"It's a concern," the official said.

French President Francois Hollande said in Paris over the weekend that the goal is to hold elections once security is restored.

READ: Muslim militia: We are true government of Central African Republic

READ: 10 things to know about the Central African Republic

READ: GPS BLOG: No easy answers in Central African Republic

CNN's Jim Bittermann contributed to this report.

ADVERTISEMENT
Part of complete coverage on
updated 8:23 PM EDT, Tue August 26, 2014
Wilson Raj Perumal tells CNN how he rigged World Cup games: "I was giving orders to the coach."
updated 4:23 AM EDT, Fri August 29, 2014
He should be toddling around a playground. Instead, his tiny hands grip an AK-47.
updated 12:52 PM EDT, Fri August 29, 2014
CNN's Will Ripley travels to North Korea, visiting an international wrestling festival and a slide-filled water park.
updated 5:20 AM EDT, Thu August 28, 2014
Our whole solar system appears to be inside a searing gas bubble, scientists say.
updated 8:30 AM EDT, Thu August 28, 2014
In a raid on a luxury apartment complex, agents caught up with a French-Algerian man they accuse of bringing back terror to Europe.
updated 8:02 PM EDT, Wed August 27, 2014
One journalist murdered, another still being held by ISIS -- a ransom negotiator talks to CNN about trying to get a hostage home alive.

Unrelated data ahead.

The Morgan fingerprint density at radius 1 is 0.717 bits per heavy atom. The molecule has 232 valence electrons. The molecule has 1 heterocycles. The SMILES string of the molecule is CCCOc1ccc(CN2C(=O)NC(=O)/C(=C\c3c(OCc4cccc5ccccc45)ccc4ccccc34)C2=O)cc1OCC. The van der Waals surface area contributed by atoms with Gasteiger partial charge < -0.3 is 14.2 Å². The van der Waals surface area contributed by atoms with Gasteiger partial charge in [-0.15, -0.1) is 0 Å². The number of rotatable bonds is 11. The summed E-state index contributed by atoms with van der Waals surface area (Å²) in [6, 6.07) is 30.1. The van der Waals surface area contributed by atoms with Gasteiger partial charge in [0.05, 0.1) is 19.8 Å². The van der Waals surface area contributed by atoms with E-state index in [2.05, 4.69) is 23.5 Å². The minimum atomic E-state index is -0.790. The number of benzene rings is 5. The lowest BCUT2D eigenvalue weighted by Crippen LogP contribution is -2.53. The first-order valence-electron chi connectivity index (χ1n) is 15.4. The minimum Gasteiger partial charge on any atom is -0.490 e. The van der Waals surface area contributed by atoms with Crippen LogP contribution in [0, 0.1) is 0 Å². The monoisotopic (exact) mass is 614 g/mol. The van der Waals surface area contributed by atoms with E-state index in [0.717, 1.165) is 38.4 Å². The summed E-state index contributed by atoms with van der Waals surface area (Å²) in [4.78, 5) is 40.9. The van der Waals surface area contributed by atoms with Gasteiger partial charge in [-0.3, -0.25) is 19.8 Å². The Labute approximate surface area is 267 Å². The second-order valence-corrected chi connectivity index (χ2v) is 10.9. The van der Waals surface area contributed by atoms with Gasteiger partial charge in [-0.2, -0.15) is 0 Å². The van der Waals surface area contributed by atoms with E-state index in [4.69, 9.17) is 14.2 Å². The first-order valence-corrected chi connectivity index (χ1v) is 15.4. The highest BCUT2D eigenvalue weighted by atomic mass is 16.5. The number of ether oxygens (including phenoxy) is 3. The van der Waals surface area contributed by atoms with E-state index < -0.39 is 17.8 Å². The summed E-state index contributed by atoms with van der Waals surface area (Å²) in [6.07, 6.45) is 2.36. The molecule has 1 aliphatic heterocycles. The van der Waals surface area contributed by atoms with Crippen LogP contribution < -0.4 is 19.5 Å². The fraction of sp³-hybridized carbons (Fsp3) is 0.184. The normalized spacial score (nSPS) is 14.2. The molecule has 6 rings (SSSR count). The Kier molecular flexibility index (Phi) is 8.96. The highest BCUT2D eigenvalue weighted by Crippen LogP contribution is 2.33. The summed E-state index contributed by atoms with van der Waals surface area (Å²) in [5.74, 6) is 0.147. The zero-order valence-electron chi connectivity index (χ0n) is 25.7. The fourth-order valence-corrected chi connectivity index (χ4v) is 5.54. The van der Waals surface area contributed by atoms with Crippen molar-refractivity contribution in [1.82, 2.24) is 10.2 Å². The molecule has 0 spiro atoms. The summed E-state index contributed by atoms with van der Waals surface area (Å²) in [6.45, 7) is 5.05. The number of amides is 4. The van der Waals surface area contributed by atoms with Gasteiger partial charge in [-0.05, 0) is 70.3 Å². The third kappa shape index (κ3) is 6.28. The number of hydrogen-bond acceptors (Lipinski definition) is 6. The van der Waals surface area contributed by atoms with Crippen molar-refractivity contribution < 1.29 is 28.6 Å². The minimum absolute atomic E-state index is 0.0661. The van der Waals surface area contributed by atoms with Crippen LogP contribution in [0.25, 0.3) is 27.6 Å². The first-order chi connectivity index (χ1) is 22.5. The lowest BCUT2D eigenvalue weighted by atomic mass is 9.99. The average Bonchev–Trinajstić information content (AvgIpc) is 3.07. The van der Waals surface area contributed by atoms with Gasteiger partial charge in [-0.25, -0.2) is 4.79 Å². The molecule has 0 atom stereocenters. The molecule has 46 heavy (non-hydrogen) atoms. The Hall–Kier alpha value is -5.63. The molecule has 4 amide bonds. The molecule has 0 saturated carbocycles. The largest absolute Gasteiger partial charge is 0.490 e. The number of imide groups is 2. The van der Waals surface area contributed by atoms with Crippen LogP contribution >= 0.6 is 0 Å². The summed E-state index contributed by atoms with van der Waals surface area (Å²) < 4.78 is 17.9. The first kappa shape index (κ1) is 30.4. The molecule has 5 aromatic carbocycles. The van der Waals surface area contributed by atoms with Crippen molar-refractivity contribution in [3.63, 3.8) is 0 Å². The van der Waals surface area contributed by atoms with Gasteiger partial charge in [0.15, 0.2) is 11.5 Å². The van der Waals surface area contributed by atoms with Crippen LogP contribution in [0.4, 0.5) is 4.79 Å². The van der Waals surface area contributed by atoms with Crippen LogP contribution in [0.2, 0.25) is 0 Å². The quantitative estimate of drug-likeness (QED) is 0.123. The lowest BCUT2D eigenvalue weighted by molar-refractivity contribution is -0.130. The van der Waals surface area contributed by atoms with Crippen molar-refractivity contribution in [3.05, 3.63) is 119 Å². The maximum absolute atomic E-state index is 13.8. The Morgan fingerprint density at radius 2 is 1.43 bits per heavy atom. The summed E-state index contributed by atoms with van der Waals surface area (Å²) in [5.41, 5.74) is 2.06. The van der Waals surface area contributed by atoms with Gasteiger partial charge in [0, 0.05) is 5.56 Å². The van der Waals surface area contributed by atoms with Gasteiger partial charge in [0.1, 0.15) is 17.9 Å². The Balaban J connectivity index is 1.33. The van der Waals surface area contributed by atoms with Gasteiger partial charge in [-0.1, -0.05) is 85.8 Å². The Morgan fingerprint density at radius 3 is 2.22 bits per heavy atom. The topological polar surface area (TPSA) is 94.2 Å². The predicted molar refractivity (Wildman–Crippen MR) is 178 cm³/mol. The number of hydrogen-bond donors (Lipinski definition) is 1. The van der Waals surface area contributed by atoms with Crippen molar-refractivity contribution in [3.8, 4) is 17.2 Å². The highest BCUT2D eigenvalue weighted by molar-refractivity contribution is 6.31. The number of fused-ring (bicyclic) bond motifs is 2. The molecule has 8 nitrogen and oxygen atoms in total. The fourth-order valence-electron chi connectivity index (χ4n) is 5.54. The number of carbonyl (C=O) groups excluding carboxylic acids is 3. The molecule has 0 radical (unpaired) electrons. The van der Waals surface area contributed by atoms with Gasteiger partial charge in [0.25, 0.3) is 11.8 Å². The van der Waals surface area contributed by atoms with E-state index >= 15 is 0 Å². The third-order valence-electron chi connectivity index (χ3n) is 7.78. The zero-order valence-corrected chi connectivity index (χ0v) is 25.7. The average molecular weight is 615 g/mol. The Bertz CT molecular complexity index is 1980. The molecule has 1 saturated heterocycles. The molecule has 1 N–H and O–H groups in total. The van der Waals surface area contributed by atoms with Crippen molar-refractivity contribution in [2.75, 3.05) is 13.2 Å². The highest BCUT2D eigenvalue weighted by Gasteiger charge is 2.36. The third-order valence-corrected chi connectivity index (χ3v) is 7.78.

updated 8:28 AM EDT, Wed August 27, 2014
Was a police officer justified in shooting and killing Michael Brown?
updated 12:54 PM EDT, Thu August 28, 2014
Don't like the country you live in? Meet the people who created their own "micronations."
updated 2:35 PM EDT, Fri August 29, 2014
South Africa Music Legends stamps
Artist Hendrik Gericke puts a spotlight on iconic performers from South Africa in these incredible monochrome illustrations.
updated 5:46 AM EDT, Tue August 26, 2014
We asked you what you would like to know about Ebola. Experts answer some of your most common questions and concerns.
CNN joins the fight to end modern-day slavery by shining a spotlight on its horrors and highlighting success stories.
Browse through images from CNN teams around the world that you don't always see on news reports.
ADVERTISEMENT